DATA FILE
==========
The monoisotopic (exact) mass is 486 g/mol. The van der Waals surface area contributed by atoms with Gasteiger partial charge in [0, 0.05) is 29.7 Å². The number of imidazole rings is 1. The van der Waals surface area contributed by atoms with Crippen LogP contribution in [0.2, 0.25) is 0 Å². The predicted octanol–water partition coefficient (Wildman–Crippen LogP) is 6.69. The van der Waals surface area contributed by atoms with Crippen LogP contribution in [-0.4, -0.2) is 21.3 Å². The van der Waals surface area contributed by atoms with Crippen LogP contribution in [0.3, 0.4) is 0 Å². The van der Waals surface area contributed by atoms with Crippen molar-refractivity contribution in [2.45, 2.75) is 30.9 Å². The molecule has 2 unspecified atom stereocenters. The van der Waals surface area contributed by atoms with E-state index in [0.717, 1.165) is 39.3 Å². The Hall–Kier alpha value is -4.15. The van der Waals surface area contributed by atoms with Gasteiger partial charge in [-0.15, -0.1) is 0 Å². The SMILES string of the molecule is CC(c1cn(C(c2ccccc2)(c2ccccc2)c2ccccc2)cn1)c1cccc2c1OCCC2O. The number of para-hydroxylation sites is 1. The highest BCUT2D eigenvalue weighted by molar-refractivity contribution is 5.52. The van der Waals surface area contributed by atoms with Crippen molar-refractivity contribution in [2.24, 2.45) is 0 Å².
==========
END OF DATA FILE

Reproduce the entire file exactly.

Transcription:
The monoisotopic (exact) mass is 486 g/mol. The van der Waals surface area contributed by atoms with Gasteiger partial charge in [0, 0.05) is 29.7 Å². The number of imidazole rings is 1. The van der Waals surface area contributed by atoms with Crippen LogP contribution in [0.2, 0.25) is 0 Å². The predicted octanol–water partition coefficient (Wildman–Crippen LogP) is 6.69. The van der Waals surface area contributed by atoms with Crippen LogP contribution in [-0.4, -0.2) is 21.3 Å². The van der Waals surface area contributed by atoms with Crippen LogP contribution in [0.3, 0.4) is 0 Å². The van der Waals surface area contributed by atoms with Crippen molar-refractivity contribution in [2.45, 2.75) is 30.9 Å². The molecule has 2 unspecified atom stereocenters. The van der Waals surface area contributed by atoms with E-state index in [0.717, 1.165) is 39.3 Å². The Hall–Kier alpha value is -4.15. The van der Waals surface area contributed by atoms with Gasteiger partial charge in [-0.15, -0.1) is 0 Å². The SMILES string of the molecule is CC(c1cn(C(c2ccccc2)(c2ccccc2)c2ccccc2)cn1)c1cccc2c1OCCC2O. The number of para-hydroxylation sites is 1. The highest BCUT2D eigenvalue weighted by molar-refractivity contribution is 5.52. The van der Waals surface area contributed by atoms with Crippen molar-refractivity contribution in [2.24, 2.45) is 0 Å².